Friday, February 10, 2012

Faculty Friday: The Long War

On Fridays, we usually look at the recent changes at OBU through the lens of faculty.  Perhaps since a number of faculty support us (quietly, from the sidelines) or perhaps since students and alumni have such great affection for OBU professors, these posts are among our most-read.  I have linked to some previous Faculty Friday posts below.

Today, I just want to make a small point, but it has big implications that outlast our present concerns.  Right now, the pace of negative changes seems to have slowed at OBU.  A lot of the bad changes still have lingering adverse effects, of course, but there seem not to be a lot more of these changes on the immediate horizon.  It was easy for the fundamentalist agenda to advance when protests were small and isolated.  The bookstore stunt was pretty easy for them - it didn't generate a lot of criticism at all.  Certain curriculum area decisions were small and localized enough that they only affected a small number of constituents, and so the protests were also localized.  The actions that generated the most sustained criticism were, of course, the two badly-botched forced dismissals.  But even then, the pushback was disparate enough and short-lived enough that administrators could go on with other parts of their agenda.

If they tried anything right now, however, the protest would be loud, widespread, and very public.  So they have to lay low.  And presumably wait for faculty, students, parents, and alumni to let their guard down.  And when we do, and life goes on, and months or years pass, they can continue acting on other parts of their agenda.  But if you really think that firing two professors and installing a crappy bookstore is the extent of the BGCO's design for OBU, you are badly mistaken.

Be warned: The moment they feel like they can get away with it, the agenda will advance.  Not from President Whitlock, I predict.  The near-unanimous consensus is that he is more interested in leading a great university than abetting the BGCO's wish to turn OBU into a fundamentalist preacher boy camp.  Unfortunately, he probably had to wink-and-nod when BGCO leaders expressed their expectations in that area as a condition of supporting his election to the OBU presidency.  Let's hope he uses his considerable administrative skill, business acumen, and personal warmth to advance OBU's mission.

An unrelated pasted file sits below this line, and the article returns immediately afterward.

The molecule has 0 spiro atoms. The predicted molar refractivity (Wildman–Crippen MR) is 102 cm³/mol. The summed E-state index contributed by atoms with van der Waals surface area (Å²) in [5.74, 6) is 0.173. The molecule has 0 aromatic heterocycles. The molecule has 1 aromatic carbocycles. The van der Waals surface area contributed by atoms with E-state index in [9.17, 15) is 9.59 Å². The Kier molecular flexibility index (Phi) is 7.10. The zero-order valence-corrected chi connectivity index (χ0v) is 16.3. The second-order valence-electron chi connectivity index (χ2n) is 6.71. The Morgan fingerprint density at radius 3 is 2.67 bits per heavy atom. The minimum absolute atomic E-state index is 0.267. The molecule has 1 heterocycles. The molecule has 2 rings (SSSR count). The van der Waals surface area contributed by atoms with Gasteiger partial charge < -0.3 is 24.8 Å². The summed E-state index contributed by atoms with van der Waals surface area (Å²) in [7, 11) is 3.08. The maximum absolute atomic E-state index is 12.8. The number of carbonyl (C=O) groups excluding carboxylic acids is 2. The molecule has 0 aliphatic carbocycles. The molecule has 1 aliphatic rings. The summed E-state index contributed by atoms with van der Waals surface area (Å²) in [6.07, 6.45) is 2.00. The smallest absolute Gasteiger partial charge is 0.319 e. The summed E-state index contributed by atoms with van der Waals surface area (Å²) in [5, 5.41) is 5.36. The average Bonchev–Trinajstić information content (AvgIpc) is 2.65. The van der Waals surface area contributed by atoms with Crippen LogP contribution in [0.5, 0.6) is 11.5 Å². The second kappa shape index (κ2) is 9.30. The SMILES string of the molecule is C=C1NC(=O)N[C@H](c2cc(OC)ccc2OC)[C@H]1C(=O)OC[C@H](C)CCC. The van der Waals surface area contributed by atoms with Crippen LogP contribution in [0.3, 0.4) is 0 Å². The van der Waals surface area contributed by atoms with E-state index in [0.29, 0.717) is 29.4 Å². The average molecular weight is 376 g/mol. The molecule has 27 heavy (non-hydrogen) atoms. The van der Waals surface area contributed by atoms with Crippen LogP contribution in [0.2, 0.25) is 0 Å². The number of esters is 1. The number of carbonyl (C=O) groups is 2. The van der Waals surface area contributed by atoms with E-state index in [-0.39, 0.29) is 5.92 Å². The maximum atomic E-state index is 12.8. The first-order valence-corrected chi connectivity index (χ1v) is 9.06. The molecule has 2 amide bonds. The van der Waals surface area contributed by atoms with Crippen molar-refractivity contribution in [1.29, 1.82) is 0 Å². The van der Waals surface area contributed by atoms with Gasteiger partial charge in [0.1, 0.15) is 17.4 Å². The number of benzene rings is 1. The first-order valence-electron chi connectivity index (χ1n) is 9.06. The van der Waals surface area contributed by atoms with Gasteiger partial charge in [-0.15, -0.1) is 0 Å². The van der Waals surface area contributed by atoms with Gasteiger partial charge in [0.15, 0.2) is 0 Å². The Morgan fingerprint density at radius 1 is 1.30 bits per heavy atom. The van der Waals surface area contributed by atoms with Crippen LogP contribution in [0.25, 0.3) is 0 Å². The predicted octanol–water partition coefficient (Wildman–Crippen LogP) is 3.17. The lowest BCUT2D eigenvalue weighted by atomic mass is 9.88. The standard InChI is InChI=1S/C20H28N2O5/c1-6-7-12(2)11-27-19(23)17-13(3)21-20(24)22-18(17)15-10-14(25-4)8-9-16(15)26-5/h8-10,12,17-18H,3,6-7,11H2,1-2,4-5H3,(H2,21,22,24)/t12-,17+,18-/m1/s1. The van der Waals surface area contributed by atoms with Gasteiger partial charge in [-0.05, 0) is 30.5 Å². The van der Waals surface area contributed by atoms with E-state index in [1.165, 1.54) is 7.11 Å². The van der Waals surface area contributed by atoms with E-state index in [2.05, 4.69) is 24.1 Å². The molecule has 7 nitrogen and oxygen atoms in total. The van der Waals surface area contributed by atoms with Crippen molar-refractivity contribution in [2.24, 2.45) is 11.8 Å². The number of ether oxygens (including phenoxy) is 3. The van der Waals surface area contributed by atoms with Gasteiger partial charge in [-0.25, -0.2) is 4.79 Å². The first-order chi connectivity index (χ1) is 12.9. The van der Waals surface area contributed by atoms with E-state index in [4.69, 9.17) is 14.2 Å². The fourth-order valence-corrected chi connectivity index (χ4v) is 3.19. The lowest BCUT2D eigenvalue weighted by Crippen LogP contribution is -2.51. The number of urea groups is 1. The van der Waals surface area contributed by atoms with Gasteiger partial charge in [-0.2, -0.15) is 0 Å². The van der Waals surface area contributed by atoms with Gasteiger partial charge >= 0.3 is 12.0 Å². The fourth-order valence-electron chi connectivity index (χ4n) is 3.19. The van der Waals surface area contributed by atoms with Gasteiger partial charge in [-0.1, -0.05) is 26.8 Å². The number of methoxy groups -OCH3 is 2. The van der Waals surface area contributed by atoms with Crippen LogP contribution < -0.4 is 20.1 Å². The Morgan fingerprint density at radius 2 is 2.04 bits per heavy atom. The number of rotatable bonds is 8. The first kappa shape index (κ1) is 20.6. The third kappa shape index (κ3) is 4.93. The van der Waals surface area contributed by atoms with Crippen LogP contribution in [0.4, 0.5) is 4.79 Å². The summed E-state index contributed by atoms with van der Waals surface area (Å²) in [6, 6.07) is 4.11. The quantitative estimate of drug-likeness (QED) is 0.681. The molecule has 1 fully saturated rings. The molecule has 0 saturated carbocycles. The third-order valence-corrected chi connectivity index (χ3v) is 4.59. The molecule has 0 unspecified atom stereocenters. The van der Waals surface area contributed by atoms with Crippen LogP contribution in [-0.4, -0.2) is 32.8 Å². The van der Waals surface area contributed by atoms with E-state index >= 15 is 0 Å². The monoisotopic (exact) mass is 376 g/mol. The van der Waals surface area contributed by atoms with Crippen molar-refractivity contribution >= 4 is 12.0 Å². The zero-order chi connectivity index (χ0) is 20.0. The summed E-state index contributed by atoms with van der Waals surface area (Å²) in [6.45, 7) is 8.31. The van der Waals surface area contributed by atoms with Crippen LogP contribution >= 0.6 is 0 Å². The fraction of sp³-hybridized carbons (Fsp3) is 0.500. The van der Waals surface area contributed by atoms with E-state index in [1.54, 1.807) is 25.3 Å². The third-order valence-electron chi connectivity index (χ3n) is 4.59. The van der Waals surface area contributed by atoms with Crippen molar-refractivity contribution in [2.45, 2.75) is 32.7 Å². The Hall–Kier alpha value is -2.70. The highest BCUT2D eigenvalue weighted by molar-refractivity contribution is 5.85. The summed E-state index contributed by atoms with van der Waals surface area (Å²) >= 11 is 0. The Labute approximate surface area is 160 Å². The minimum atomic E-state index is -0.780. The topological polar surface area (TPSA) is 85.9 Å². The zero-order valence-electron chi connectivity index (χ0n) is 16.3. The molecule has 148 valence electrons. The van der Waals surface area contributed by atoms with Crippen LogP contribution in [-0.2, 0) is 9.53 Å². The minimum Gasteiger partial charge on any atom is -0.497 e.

Given how badly Dr. Norman's enforcer role has gone over and how painfully clear it is that he is just not a good match for OBU, it's obvious that the fundamentalists overreached.  When a university's chief academic officer is afraid to say much in a meeting with faculty for fear that he'll be quoted out of context later (as recently happened), clearly the relationship is so broken that he needs to think about moving on.  It's easier for one person to leave than 25 professors, though I wouldn't put it past some people to push for the latter.  Hopefully he'll realize this of his own volition to avoid undermining Dr. Whitlock's presidency and to preserve his chances at becoming a senior administrator at a Bible college or "seminary" that wants a hatchet man.  If he ever has to undergo any performance evaluation that involves faculty input (from which he has been thus far exempt), the results will be disastrous and might endanger his prospects at any reputable institution in the future.